Training dogs for agility is an up and down journey. Even with the most confident, drivey dogs that is the case. With an incredibly fearful dog with no drive, it can be extremely painful, but when things finally start to come together, it is most rewarding!
Those who have followed my struggles with Pankies (aka UPGRAYEDD, Uppity, Uppity Puppity Piddles When You Pat Her Pankin Pants Poodle, Pankins, Pankinstein, etc.) know some of the highs and lows I have experienced training this remarkable dog over the past four years.
When it became clear at 7 ½ weeks of age that there was something not right in her head, I knew I had to keep her. I had bred the litter to get my dream dog but what I got, or thought I got at the time, was a nightmare.
I have written many blogs about Pankies over the years so I won’t go into all of our struggles, but the short version is that she had zero drive, zero interest in training or working with me, zero toy drive and at times, she didn’t even like me much. She didn’t like anyone or anything much for that matter. I shed a few tears during our early training. I had never struggled so hard to train a dog in my life.
There were more than a few people who suggested I quit and get another dog or place her in a pet home. The problem was that I knew most pet owners would not be equipped to deal with her incredibly tricky and, at times, disagreeable temperament. It wasn’t until this past year that I considered giving up. She would just sit at the startline staring and not move when I released her or she would run the fence looking for a way out. Then, there were the contact issues. Her A frame was decent and her dog walk was at times brilliant and at other times dismal. Her teeter would go from a Border Collie slide to a NO GO! NO WAY JOSE!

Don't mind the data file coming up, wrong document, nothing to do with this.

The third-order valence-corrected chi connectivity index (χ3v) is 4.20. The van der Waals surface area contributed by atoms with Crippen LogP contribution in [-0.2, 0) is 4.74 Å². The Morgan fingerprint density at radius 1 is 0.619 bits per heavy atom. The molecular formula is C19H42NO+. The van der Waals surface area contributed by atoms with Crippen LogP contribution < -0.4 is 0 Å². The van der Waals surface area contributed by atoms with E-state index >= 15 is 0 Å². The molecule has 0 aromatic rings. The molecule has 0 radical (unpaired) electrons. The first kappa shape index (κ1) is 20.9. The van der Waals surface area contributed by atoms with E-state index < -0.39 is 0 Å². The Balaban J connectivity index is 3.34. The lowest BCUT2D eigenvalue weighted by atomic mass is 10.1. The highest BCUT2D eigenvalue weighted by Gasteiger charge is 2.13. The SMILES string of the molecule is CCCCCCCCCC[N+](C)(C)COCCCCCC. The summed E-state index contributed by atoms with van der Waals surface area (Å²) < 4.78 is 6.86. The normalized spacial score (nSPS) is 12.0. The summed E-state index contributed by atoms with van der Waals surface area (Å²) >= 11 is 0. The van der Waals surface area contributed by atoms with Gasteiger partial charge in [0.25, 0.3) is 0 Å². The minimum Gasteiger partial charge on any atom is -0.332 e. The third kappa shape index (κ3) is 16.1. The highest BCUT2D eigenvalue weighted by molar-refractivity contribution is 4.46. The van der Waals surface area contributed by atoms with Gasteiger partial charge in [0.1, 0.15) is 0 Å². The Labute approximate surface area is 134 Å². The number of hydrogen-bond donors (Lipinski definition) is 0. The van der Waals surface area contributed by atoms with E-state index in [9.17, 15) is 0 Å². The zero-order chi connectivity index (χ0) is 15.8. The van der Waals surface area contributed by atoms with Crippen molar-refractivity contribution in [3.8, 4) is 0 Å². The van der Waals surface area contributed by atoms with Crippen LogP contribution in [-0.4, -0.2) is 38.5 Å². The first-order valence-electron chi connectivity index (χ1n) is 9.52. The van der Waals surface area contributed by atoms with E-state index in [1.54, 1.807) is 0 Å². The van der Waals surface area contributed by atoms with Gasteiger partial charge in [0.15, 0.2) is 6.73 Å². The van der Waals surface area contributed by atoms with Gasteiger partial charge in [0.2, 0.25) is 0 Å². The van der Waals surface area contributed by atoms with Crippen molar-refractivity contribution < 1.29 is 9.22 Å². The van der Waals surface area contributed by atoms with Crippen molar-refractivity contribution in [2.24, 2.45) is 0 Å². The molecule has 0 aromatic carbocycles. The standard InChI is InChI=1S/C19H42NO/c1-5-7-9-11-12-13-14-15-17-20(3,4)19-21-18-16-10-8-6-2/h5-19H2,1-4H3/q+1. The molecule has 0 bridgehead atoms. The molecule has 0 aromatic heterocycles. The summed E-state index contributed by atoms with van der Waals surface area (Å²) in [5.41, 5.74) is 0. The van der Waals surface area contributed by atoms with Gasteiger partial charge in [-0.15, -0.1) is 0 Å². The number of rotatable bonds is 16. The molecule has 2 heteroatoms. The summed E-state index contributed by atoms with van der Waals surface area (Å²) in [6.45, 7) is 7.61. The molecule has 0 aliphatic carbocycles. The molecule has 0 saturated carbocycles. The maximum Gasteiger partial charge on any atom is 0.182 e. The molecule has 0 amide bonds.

I think I have retrained the teeter from the ground up more than a dozen times. I would get her sliding and looking GREAT, then some little itty bitty thing would go wrong and she would refuse to have anything to do with it. I would go from higher than a kite to lower than a snake’s belly! Every time she quit, my incredible instructor and friend, Stacy Winkler, would talk me off the ledge and suggest ways to fix it. I would work even harder. Sometimes I would get out there in the early morning in my bathrobe and flip flops with her food dish doing teeters. It always got better until something happened to scare her and we would be back at square one again.
Last summer I learned at an AKC B Match (I wish ALL trials would hold B matches at night after trials!!!! They are invaluable!) that if she saw her sister Barque do the teeter at a strange place, then it was OK for her to do it. Sir Cussalot and I would pay for our runs and I would have Pankies in the ring watching Barque do the teeter, then we would do it. That helped, but when she was on her own in competition, the fear would override all else.
Even though she has her MXJ a few times over, we had never entered a standard class until a couple of weeks ago. Sir C was bugging me to try, so I caved in and agreed. I had entered her in some FAST classes a few times. She did her teeter once but refused to do it after that. That seemed to be her MO. For some reason, she hates the teeter at trials. She slides her own and will do others well if Barque does them first but once she sees the teeter is different, NO WAY!
This weekend was a bad chemo week for me. I had three hours in the hospital and went home with my chemo pump for two days. Sir C unhooked the pump from my port on Wednesday and I drove to the trial Thursday. It was tough. I felt like crap!
On Friday morning we had FAST. Pankies was AMAZING! Her A frame was pretty good. We had a miscommunication going to the send but we recouped and she nailed it! The problem was that I was still reacting very badly to cold and it was FREEZING up on the hill at the City of Industry trial site. I wrapped up in a scarf my friend Carol gave me and wore my gloves, but sucking that cold air caused my throat, windpipe and lungs to seize up. The only way I can describe what happens is to relate it to a shock collar. If you have ever touched one, that is how it feels. It starts in my fingers. They tingle as if the collar were on the lowest setting. The same happens to my mouth and nose. My sinuses burn like hell. As the exposure to the cold goes on, the tingles gets worse. The shock collar goes from a 1 to a 4 to a 10! By the time it gets to a 10, my muscles begin to cramp and freeze up. After that, everything starts running and I mean RUNNING! My eyes, nose and mouth all water like crazy. Then the sneezing starts. Add terribly annoying weakness and fatigue to the mix and you get the chemo picture.